This proposal explores how the neural and behavioral mechanisms involved in reward/punishment processing may be affected in pre-puberty onset Major Depressive Disorder (MDD). Problems experiencing pleasure, anhedonia, is one of the core components of MDD. It is thought that this symptom is related to changes in processing within the reward circuitry. Namely adults and adolescents with MDD show attenuated response to reward in brain regions such as the dorsal and ventral striatum, orbitofrontal cortex (OFC) and dorsolateral prefrontal cortex (PFC), all known to be involved in reward processing. There is less evidence for alterations in punishment processing at the neural level, but girls at increased risk for developing MDD show increased insula activity when receiving punishments, which aligns with behavioral evidence that individuals with MDD are hypersensitive to punishment. While it seems clear that adolescents and adults with MDD, and even adolescents at risk for MDD, experience changes in reward processing, it has yet to be determined whether pre- puberty cases of MDD are characterized by similar reward/punishment processing deficits. Regions involved in reward processing such as the OFC and striatum undergo significant development over the course of puberty and some researchers have hypothesized that this developmental process could contribute to the rapid rise in incidence of MDD through adolescence. The current proposal tests the hypothesis that pre-puberty children (7-10 years) with MDD, prior to adolescent development of reward systems, are hyper-responsive to punishments and hypo-responsive to rewards compared to healthy peers. We will test this hypothesis both behaviorally and at the neural level in a two-session experiment (using state-of-the-art functional magnetic resonance imaging methods and analytical techniques) that examines whether these children are able to adjust their behavior based on reward/punishment feedback and whether activity within brain regions associated with reward/punishment processing is different between groups during receipt of candy rewards and punishments. Success in this work would provide important information about the continuity of the neurobiological and behavioral symptoms of MDD over the course of development. This information could impact development of future treatment options tailored to the specific developmental and clinical needs of this population struggling with MDD.)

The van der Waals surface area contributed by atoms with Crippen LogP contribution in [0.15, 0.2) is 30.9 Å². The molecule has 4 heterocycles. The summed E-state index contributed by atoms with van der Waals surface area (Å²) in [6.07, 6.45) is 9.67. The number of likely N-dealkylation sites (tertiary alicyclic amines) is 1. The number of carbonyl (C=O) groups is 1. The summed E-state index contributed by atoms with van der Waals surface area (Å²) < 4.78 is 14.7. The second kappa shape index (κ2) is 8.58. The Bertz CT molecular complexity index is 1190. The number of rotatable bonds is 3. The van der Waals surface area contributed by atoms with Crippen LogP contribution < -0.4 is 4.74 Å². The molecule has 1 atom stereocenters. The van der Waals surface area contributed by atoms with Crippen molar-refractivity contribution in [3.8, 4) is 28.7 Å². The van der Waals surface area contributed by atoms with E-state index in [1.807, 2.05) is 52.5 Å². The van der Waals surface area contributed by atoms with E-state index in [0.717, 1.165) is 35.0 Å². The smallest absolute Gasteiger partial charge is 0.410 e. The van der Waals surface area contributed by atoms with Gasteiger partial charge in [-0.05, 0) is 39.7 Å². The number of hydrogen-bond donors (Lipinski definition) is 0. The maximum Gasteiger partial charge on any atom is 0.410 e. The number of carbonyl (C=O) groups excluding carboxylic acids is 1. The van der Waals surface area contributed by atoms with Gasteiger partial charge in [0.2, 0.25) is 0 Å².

Public Health Relevance

This project has high relevance for the understanding and future treatment of childhood Major Depressive Disorder (MDD). Investigating reward and punishment processing within pre- pubertal MDD cases will give information regarding the continuity of changes in behavioral and neural responses to reward/punishment within adolescent and adult MDD. This is of particular importance given that the neuro-circuitry involved in reward/punishment processing undergoes significant development over adolescence. Understanding whether changes in reward processing occurs in MDD cases prior to the neural development associated with puberty will provide a more complete view of childhood MDD which is critical given the lack of safe and effective treatment options for this population. This information may help drive the development of more effective interventions in this population.

Agency
National Institute of Health (NIH)
Institute
National Institute of Mental Health (NIMH)
Type
Predoctoral Individual National Research Service Award (F31)
Project #
1F31MH097335-01
Application #
8313156
Study Section
Special Emphasis Panel (ZRG1-F02A-J (20))
Program Officer
Sarampote, Christopher S
Project Start
2012-03-01
Project End
2015-02-28
Budget Start
2012-03-01
Budget End
2013-02-28
Support Year
1
Fiscal Year
2012
Total Cost
$28,480
Indirect Cost
Name
Washington University
Department
Psychology
Type
Schools of Arts and Sciences
DUNS #
068552207
City
Saint Louis
State
MO
Country
United States
Zip Code
63130
Luking, Katherine R; Luby, Joan L; Barch, Deanna M (2014) Kids, candy, brain and behavior: age differences in responses to candy gains and losses. Dev Cogn Neurosci 9:82-92